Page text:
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An Outbreak of Salmonella Serotype Saintpaul in a Children's Hospital

Published online by Cambridge University Press:  02 January 2015

Rena Bornemann
Affiliation:
Children's Hospitaland Regional Medical Center, Seattle, Washington
Danielle M. Zerr
Affiliation:
Children's Hospitaland Regional Medical Center, Seattle, Washington Department of Pediatrics, University of Washington, Seattle, Washington
Joan Heath
Affiliation:
Children's Hospitaland Regional Medical Center, Seattle, Washington
Jane Koehler
Affiliation:
Public Health-Seattle and King County, Seattle, Washington
Marcus Grandjean
Affiliation:
Public Health-Seattle and King County, Seattle, Washington
Ravi Pallipamu
Affiliation:
Washington State Department of Health, Public Health Laboratories, Seattle, Washington
Jeff Duchin
Affiliation:
Department of Internal Medicine, University of Washington, Seattle, Washington Public Health-Seattle and King County, Seattle, Washington

Abstract

Objectives:

To describe a nosocomial outbreak of Salmonella serotype Saintpaul gastroenteritis and to explore risk factors for infection.

Design:

Case-control study.

Setting:

A 208-bed, university-affiliated children's hospital.

Participants:

Patients hospitalized at Children's Hospital and Regional Medical Center, Seattle, Washington, during February 2001 who had stool specimens obtained for culture at least 24 hours after admission. Case-patients (n = 11) were patients with an indistinguishable strain of Salmonella Saintpaul cultured from their stool. Control-patients (n = 41) were patients hospitalized for problems other than gastroenteritis whose stool cultures were negative for Salmonella.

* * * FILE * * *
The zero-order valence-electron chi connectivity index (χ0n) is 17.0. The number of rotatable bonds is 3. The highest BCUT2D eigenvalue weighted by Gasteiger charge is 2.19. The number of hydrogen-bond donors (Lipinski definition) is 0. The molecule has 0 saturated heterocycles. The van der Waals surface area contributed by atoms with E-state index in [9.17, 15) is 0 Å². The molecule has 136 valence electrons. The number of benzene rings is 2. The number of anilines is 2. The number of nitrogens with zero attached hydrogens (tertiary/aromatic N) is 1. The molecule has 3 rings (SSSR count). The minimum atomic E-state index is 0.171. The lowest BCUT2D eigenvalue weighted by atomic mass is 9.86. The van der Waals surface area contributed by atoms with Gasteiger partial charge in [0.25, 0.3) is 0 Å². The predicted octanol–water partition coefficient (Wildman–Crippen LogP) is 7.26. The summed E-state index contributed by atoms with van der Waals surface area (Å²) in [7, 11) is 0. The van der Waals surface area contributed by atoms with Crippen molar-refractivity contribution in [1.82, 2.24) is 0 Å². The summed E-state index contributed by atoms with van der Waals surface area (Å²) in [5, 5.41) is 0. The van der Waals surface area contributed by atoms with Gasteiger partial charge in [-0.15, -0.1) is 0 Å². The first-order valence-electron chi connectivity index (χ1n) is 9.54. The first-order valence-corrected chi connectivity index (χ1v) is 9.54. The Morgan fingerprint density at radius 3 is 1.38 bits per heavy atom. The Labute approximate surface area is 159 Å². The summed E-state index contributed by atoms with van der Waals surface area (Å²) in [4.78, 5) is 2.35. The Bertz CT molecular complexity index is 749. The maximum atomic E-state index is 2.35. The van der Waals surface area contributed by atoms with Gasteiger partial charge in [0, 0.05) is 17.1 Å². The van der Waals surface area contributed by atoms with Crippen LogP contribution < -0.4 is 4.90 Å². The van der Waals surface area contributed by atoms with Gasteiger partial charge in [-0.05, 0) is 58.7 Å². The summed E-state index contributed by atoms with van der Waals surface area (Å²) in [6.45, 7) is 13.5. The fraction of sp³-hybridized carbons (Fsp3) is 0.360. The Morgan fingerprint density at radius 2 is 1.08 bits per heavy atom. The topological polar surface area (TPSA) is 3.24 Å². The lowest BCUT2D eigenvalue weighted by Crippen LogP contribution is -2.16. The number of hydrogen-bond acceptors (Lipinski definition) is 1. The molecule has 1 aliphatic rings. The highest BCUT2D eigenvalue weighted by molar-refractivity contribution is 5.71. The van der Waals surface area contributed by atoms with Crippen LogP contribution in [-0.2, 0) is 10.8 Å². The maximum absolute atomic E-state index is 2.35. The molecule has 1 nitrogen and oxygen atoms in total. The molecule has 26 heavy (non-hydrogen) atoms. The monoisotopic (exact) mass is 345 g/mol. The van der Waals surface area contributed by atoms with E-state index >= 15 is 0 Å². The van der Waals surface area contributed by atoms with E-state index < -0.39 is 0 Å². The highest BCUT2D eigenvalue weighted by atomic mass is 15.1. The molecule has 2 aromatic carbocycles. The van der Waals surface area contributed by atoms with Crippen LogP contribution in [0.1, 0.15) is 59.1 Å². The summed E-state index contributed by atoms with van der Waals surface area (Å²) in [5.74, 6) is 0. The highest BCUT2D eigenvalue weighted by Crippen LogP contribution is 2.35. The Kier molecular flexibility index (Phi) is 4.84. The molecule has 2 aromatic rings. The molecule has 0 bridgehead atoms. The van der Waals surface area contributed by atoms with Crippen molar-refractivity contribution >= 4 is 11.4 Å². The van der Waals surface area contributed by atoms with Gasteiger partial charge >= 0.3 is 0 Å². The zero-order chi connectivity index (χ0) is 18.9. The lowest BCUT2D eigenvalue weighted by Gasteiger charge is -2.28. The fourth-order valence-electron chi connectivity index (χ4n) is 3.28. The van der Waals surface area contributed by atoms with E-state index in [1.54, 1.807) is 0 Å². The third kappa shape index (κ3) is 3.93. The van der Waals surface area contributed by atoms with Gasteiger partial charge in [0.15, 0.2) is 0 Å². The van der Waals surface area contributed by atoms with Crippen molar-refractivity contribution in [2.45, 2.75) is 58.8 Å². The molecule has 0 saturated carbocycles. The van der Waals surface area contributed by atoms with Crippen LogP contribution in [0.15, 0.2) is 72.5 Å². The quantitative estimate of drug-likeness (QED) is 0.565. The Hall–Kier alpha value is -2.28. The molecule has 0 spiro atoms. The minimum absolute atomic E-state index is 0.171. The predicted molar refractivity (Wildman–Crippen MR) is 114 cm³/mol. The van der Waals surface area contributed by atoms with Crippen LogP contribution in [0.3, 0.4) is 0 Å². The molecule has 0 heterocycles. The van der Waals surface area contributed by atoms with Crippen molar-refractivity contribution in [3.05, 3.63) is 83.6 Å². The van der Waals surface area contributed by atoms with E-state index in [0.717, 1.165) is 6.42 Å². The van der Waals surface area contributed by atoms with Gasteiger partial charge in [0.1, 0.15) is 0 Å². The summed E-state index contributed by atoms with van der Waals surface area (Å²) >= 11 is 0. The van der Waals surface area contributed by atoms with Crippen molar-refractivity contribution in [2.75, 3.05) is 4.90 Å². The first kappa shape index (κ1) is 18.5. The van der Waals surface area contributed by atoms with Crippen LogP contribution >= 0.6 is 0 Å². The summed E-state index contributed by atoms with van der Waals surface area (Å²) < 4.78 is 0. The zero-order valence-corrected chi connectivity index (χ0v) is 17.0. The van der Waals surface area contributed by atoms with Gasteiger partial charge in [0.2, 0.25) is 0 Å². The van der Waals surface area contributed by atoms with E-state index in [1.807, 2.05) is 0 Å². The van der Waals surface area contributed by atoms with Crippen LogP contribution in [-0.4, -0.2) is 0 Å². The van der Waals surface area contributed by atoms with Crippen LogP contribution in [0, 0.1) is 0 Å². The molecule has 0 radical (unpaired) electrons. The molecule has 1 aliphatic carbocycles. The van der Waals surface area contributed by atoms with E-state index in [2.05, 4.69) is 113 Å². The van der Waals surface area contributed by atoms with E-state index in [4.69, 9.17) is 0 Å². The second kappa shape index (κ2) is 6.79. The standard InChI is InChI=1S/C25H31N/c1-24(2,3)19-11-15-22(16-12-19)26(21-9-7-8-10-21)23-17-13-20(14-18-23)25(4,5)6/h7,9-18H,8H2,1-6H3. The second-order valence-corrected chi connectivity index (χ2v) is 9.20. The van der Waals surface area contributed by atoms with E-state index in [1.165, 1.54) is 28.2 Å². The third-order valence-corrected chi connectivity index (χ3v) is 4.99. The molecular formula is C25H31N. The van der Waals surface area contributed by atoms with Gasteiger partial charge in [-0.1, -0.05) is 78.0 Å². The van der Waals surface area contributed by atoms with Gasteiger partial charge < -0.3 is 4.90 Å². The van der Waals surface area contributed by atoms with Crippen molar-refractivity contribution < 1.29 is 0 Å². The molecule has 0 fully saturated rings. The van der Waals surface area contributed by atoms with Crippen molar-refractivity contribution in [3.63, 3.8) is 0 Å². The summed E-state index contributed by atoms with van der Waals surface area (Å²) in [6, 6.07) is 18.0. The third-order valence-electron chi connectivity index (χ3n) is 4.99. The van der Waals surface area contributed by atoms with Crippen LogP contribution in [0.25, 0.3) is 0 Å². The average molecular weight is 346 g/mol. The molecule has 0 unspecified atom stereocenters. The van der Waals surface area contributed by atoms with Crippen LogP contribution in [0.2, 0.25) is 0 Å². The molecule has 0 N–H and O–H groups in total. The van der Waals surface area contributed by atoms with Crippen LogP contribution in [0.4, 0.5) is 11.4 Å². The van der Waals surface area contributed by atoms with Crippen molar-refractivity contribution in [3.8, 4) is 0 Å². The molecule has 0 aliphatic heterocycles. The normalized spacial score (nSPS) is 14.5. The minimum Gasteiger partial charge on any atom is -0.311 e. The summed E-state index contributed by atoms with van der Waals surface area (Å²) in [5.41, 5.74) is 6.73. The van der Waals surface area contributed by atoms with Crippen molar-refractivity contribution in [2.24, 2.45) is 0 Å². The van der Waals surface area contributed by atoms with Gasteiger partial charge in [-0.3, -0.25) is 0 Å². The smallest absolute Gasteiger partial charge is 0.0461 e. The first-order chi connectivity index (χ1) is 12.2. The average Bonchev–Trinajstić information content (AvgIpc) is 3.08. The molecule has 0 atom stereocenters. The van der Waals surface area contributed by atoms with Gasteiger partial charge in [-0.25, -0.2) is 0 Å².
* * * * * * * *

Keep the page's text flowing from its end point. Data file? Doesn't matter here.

Methods:

Risk factors were evaluated using the chisquare test or Fisher's exact test. Continuous variables were compared using the Mann–Whitney U test. A multivariable analysis was performed using logistic regression. The predictor of interest was the receipt of enteral feeding formula mixed by the hospital.

Results:

Case-patients were more likely than control-patients to have received formula mixed by the hospital (OR, 4.2; 95% confidence interval, 1.04 to 17.16). Other variables evaluated were not significant predictors of Salmonella Saintpaul infection.

Conclusions:

Formula mixed by the hospital appears to have been the source of this Salmonella outbreak. Strict sanitation measures must be ensured in formula preparation and delivery, and bacterial pathogens should be included in the differential diagnosis for nosocomial gastroenteritis.

Type
Original Articles
Copyright
Copyright © The Society for Healthcare Epidemiology of America 2002

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